Having been plagued by chronic high inflation and periodic crisis until the mid-1990s, Mexico turned to economic liberalisation in the wake of the 1994-95 “Tequila crisis”. Among the important reforms was the granting of independence to the central bank, Banco de México (Banxico), in the operation of monetary policy, along with a clear mandate to control inflation above all other policy considerations. To this end, Banxico adopted an inflation target of 3% in 2003, with a margin for manoeuvre of plus or minus one percentage point. Effectively, this established a target range of 2-4%.
From historic peaks of 180% in February 1988 and 52% in December 1995, according to Banxico figures, the annual inflation rate has been brought steadily under control. Since dropping into single digits in March 2000, it has remained there and declined to a low of 2.13% in December 2015, near the bottom of the target range. While relatively slow economic growth was an important factor in recent years, the deflationary impact of the telecom reforms (see Telecoms & IT chapter) has also played a key role. According to the Federal Institute of Telecommunications, telecoms prices fell by 23.2% between June 2013 and December 2015, whereas average prices increased by 9.1%.
From its low point in late 2015, core inflation climbed slowly and steadily throughout 2016 to surpass the 3% mid-point of Banxico’s target range, reaching 3.36% by the end of that year. Headline inflation rose to 4.86% in February 2017 as the authorities increased domestic prices of petrol and diesel by around 20%. Producer prices, which are more sensitive than consumer prices to the exchange rate, accelerated much more rapidly, rising by 8.51% over the course of 2016. In response, the central bank moved aggressively and pre-emptively to suppress inflationary pressure, raising interest rates by a total of 250 basis points.
On The Rise
There are a number of factors that are likely to see core inflation continue to rise over the remainder of 2017, potentially reaching 5%. Ahead of the liberalisation of retail prices for petrol and diesel across the country in 2017, the government announced in January 2017 that national maximum prices would increase by 15-20%, effectively ending government subsidies. As the year progresses, maximum prices are to be revised more often than previously, while fully liberalised market prices are expected to be rolled out countrywide by the end of 2017 (see Energy chapter). Additionally, while the weak peso did not have a large impact on consumer prices in 2016, the pass-through effect came to the fore towards the end of the year, particularly as the pace of depreciation picked up in the final two months of 2016. Continued peso weakness, as well as increased knock-on effects for consumer prices, is likely to continue through 2017.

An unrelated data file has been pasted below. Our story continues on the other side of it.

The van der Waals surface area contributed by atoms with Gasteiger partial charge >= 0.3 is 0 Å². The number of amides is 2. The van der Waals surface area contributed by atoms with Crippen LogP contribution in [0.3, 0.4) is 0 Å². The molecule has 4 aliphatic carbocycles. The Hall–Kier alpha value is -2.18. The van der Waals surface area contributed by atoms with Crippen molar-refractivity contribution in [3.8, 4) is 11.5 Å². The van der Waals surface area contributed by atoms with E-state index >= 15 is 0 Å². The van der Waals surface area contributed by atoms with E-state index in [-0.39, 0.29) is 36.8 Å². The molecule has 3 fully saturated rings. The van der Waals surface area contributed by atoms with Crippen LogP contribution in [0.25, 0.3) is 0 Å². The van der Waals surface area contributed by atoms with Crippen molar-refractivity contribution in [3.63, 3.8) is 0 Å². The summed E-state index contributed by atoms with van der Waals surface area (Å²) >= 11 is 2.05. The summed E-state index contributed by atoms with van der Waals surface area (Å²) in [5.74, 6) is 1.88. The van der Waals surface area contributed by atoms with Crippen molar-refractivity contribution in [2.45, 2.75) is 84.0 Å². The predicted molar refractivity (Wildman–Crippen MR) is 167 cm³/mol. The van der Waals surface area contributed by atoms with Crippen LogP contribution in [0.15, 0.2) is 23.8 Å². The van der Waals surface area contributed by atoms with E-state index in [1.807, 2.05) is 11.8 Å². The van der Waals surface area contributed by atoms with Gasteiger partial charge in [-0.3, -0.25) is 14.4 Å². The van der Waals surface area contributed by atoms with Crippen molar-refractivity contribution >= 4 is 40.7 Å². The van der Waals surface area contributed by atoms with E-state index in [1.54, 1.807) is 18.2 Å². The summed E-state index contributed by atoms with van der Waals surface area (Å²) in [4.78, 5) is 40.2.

In January 2017 Mexico’s minimum wage was raised by nearly 10%, from MXN73 ($4.40) to MXN80 ($4.82) per day. In recent years, the minimum wage had been increased in line with inflation. The impact on spending power is expected to support private consumption, and further contribute to inflationary pressure.
Nonetheless, Banxico and other observers remain confident that these effects are likely to prove transitory, that medium- to long-term inflation expectations remain anchored safely within the target range and that core inflation is likely to return to the middle of that range in 2018. In fact, the credibility that Banxico has attracted under the stewardship of Agustín Carstens is such that the central bank governor will be leaving his position to head up the Bank of International Settlements, located in Basel, Switzerland, for a fiveyear term beginning in October 2017.
While this certainly represents welcome recognition of Mexico’s conduct of monetary policy, it presents the country with a challenge. At a time of economic uncertainty, rising inflationary pressure and exchange rate volatility, it is important that the appointment of the new governor in July 2017 signals a commitment to effectively anchoring long-term inflation expectations.